(Reuters) - Saudi Arabia’s early exit from this year’s World Cup was not a huge surprise given their recent pedigree on the global stage but at the Asian Cup their fans have reason to expect much, much better.
The Green Falcons were once a dominant force in Asian football and reached the final in six of seven tournaments from 1984 to 2007, winning the continental title three times including back-to-back triumphs in 1984 and 1988.
The days when they were one of the major powers in the region are a fading memory now, though, and in the last two versions of the Asian Cup they have failed to progress from their group.
Juan Antonio Pizzi led them in Russia and, despite a 5-0 thrashing at the hands of the hosts in their opener, the Argentine kept his job after his team rebounded to beat Egypt in their final match.
The Saudis have played five friendlies since then, losing 2-0 to Brazil in Riyadh but otherwise remained unbeaten with their sole victory coming against southern neighbours Yemen.
“The level of the opposing teams varied, which has had a positive effect on us as players,” defender Omar Hawsawi said last week.
“Our team includes young and experienced players, and we will work together for one goal...”
There are, for those who hold no truck with such things, at least a couple of omens that hint at Saudi success in the Jan. 5-Feb. 1 tournament across the border in the United Arab Emirates.
Saudi Arabia’s third and last title came in 1996 when the UAE last hosted the tournament and certainly the expected hot, humid conditions are similar to those they are used to playing in at home.
In addition, their only Asian Cup finals victory in six matches since they lost the 2007 final to Iraq was the 4-1 thrashing they doled out to North Korea in Melbourne in 2015.
That should give them huge confidence when they take on the North Koreans in their first match in Group E on Jan. 8 before they move on to face Lebanon and Qatar.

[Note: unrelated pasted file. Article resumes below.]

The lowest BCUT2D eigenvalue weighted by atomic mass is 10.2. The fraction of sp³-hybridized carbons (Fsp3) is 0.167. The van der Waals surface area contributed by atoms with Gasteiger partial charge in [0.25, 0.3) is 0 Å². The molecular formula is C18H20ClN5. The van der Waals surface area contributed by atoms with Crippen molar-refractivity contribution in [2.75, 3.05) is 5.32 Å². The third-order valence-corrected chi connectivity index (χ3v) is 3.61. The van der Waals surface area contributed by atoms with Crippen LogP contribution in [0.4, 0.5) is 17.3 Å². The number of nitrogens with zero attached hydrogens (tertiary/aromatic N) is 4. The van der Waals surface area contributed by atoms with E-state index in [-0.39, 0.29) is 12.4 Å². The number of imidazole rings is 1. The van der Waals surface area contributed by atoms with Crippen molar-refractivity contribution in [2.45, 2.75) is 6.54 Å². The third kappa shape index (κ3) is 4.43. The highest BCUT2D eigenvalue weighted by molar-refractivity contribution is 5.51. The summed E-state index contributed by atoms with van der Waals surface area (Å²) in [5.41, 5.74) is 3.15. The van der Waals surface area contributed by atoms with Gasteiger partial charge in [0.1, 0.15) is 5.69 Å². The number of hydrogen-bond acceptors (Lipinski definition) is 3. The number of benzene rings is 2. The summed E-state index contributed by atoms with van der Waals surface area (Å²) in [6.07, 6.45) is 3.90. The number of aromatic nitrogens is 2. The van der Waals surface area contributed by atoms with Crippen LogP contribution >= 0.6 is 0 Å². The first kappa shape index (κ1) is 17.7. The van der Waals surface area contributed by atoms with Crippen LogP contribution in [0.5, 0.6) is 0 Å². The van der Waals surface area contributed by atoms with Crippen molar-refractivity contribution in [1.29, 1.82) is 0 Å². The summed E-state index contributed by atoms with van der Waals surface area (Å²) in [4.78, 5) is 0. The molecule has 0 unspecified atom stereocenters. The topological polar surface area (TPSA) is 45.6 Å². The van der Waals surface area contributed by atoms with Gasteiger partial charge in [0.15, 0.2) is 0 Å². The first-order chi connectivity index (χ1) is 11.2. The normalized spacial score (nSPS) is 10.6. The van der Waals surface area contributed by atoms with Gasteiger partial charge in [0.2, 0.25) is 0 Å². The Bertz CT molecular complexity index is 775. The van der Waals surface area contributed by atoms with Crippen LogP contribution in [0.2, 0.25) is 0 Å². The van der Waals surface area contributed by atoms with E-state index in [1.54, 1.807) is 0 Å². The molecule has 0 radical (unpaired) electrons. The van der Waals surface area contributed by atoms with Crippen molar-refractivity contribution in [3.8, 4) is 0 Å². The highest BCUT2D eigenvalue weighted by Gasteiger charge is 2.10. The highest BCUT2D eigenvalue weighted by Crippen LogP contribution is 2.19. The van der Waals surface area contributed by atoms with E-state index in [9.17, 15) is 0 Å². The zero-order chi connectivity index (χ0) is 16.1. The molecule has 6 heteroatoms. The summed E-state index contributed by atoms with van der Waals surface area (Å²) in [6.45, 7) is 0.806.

Experienced central defender Hawsawi will help provide the foundation but the emphasis will be on quick-breaking attack with wingers Yahya Al Shehri and Fahad Al Muwallad expected to provide the opportunities up front.
Salman Al Faraj quietly drove Saudi Arabia’s midfield in Russia and he is likely to be key to Pizzi’s plans if the 29-year-old can recover from a thigh injury which has restricted his training.
Pizzi will be confident of getting the Saudis out of the group stage for the first time in more than a decade given the relative weakness of the expanded 24-team field at this edition of the Asian Cup.
Anything less would certainly mean the axe from the notoriously sack-happy Saudi federation and the man who led Chile to their 2016 Copa America triumph is clearly trying to keep everything in perspective.
“My message to everyone is to enjoy the championship,” Pizzi told the federation website.
“Let’s all remember that the Asian Cup is a football tournament, and we deserve to take part in this event.
“We are ambitious to show an outstanding level and we have had a good preparation process.”
Reporting by Nick Mulvenney, editing by Sudipto Ganguly